But obviously I am feeling somewhat inspired again, or else I wouldn’t be here. So expect some things coming up over the next few days, and I honestly am going to try and update this thing on a more regular basis going forward.

Promise.

In the meantime, here’s a little something by way of an apology (or at least show you something I enjoy):

This place could use a good dusting

new-year-2014-versus-2013Wow, been a long time since I’ve been around here. I think the idea of having a separate blog which ended up also being about sports was a good idea in theory, but I think it felt a little too much like more work and I have more than enough of that as it is. So things got neglected, and at times I forgot I even had this blog.

But it’s a new year, and time for a new attitude. So I’m opening up the windows and letting some air in to help get rid of some of the dust that’s accumulated around here. I’ve changed the name (though that could go through a few more changes), the look, and the purpose of the site.

I’ll write here when I feel like it, which will hopefully be on a regular basis, and this time it’ll definitely be about whatever I feel like at the time. I have a lot of interests, at least some of which are on display in the new cover photo (which I hastily designed myself; impressive, right?), and I’ll write about them and other things.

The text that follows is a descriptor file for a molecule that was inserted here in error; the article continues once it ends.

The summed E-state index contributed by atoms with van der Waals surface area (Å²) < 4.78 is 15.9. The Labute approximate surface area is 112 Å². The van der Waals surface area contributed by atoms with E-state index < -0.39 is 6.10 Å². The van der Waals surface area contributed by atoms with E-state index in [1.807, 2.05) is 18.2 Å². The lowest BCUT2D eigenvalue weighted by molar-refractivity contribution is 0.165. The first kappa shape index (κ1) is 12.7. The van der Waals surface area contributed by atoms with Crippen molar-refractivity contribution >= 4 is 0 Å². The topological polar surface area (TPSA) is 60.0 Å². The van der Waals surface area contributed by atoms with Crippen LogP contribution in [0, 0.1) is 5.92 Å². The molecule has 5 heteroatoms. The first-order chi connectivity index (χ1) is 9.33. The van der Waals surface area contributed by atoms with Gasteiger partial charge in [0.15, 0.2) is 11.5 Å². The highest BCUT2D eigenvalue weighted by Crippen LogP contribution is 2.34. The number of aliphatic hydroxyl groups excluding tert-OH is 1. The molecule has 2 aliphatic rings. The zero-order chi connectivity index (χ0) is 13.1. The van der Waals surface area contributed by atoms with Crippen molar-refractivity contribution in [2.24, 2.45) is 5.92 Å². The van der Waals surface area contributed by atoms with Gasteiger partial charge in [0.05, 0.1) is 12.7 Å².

Sports will still be welcome here, and I’ve added my Twitter feed which is mostly about sports since I use it for work. But I won’t be seeking out esoteric sports topics to explore further, unless that’s what I feel like doing. Otherwise it’ll be whatever, whenever, for however long I want. But spelling and grammar will still be a focus, because they’re always important.

So enjoy your time here. Hopefully there’ll be a lot more to explore in the near future as I get more random posts like this up. I still like a lot of what I did before, so check that out too, but from now on most of what I’ll be writing here will be a lot more off the cuff instead of researching and agonizing over every syllable. Let’s cut this sucker loose and see what happens.

The importance of being football

I had planned on writing on this blog regularly, and then life interfered — big time. Now it’s taken something like the abuse scandal and sanctions at Penn State to get me writing again. Not the way it should be, but the way it is. Again, I hope to write more on this blog in the future, and hopefully not just about sports.

But sports was originally the main purpose of the blog, and sports is what brings me back to it today. Or is it?

The statue of Joe Paterno outside of Beaver Stadium on the Penn State campus was taken down Sunday morning, but the memory of what brought it down will last far longer.